Airbnb hogging Toronto’s limited rental supply - CCPA

Airbnb’s continuous misrepresentation of its business has led to it cutting into much of Toronto’s already scarce supply of rental space, the Canadian Centre for Policy Alternatives argued in its latest study released on September 22.
“[There is] a disconnect between the Airbnb narrative around ‘sharing’ that is at the heart of its advertising campaign,” the CCPA wrote in its report, as quoted by the Toronto Star.
Since 2014, Airbnb has seen 288 per cent growth in Toronto, with recent major events like last year’s Pan Am Games cited as possible contributors to the platform’s expansion. In July alone, the number of Toronto Airbnb listings outstripped that of Vancouver by nearly twofold.
These developments are harming licensed hotels in the city as well as gobbling up what few rental properties are left, CCPA said, especially since Toronto listings for entire houses and condos are approximately two times more numerous than listings for rooms.
In its study, the CCPA found that Toronto’s condo-filled waterfront areas provide the clearest examples of this phenomenon. These communities accounted for 1,676 listings as of last week, with as much as 83 per cent being for complete homes.
“We wanted to get a statistical snapshot of what the activity is like in Toronto because when we started our line of inquiry nobody had done that,” CCPA director and report co-author Trish Hennessy said. “Vacancy rates have virtually flatlined in the [waterfront communities of] Liberty Village and Church-Yonge area.”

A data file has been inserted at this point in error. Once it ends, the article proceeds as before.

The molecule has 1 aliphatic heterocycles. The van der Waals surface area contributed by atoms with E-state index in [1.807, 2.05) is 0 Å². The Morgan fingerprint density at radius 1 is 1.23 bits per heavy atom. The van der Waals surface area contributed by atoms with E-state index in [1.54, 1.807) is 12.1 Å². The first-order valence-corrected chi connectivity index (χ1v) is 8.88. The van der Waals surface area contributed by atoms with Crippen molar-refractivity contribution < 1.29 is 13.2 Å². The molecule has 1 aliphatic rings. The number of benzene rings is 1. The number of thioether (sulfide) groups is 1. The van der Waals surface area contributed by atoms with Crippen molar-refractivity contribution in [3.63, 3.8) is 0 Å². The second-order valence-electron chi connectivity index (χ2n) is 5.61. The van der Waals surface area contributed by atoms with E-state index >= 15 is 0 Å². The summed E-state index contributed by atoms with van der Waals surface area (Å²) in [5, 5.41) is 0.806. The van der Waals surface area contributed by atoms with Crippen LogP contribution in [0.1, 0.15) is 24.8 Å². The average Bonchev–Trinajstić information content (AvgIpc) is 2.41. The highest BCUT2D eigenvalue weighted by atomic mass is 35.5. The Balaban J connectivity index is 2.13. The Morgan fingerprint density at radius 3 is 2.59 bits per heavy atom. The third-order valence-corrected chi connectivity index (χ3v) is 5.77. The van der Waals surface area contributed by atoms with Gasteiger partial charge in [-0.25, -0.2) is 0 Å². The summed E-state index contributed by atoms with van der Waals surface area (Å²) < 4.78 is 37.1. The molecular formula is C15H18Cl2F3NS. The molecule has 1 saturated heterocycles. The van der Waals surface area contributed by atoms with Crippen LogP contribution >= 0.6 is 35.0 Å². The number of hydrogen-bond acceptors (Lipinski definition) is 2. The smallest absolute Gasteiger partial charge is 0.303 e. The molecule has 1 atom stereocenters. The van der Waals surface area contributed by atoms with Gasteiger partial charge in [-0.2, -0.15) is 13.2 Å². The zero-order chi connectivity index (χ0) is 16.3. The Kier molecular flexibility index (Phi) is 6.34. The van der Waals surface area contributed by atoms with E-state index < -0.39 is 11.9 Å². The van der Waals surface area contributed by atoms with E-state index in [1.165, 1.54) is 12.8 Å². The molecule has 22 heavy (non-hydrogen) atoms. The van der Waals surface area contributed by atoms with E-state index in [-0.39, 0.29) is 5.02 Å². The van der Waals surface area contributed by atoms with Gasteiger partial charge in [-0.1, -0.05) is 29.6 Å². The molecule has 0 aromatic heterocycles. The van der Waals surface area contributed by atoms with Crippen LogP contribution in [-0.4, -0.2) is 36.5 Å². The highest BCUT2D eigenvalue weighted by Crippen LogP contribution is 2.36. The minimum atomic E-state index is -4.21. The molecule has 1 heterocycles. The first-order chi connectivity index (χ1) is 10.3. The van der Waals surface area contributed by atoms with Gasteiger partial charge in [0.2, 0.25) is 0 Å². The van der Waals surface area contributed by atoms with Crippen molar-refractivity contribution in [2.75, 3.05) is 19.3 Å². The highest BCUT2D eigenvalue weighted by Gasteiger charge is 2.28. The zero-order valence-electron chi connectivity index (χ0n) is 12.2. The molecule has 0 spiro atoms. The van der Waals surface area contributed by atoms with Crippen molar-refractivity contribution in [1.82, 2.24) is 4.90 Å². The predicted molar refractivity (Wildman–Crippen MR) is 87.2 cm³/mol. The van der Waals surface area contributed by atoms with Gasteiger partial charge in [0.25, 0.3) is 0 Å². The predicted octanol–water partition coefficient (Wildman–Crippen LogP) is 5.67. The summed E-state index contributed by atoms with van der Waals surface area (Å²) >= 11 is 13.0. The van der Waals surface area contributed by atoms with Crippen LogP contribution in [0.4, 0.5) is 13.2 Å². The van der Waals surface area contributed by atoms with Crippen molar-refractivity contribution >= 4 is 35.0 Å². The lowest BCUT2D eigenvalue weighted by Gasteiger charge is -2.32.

This accompanied a mere 2 per cent growth in vacancies, “far less than the rise in the number of condos or units that have been built in that area.”
Industry professionals’ experience in these locales backed up the CCPA’s observations
“I’m having a hell of a time finding [space] because these Airbnb people are out there trying to grab onto these properties now,” agent and Condo Owners Association founder Linda Pinizzotta said, adding that she is currently working with a customer from Texas.

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  • by Dave 2016-09-26 12:23:49 PM

    I think you missed the point of CCPA's report. They are not so concerned about the vacancy rates as AirBnB is misrepresenting itself as a "home sharing" site when in fact most of their listings in the downtown core are not from individual homeowners but from companies that use their rental properties exclusively as AirBnB's. So these companies are actually hotel owners who circumvent the system so that they don't have to pay commercial property tax rates and hotel taxes, HST, etc.

  • by Hal 2016-09-26 12:51:57 PM

    That is what happens when governments tax too much and give too much regulation. People will naturally try to circumvent the system.

  • by Guestbnb 2016-10-26 6:50:09 PM

    Bad guests and scammers are indeed a problematic concern for legitimate hosts. That is why at we take guest screening seriously, be evaluating the guest's profile, social media, and asking their nature of the stay. Going as far as asking for valid government ID's prove to be helpful.

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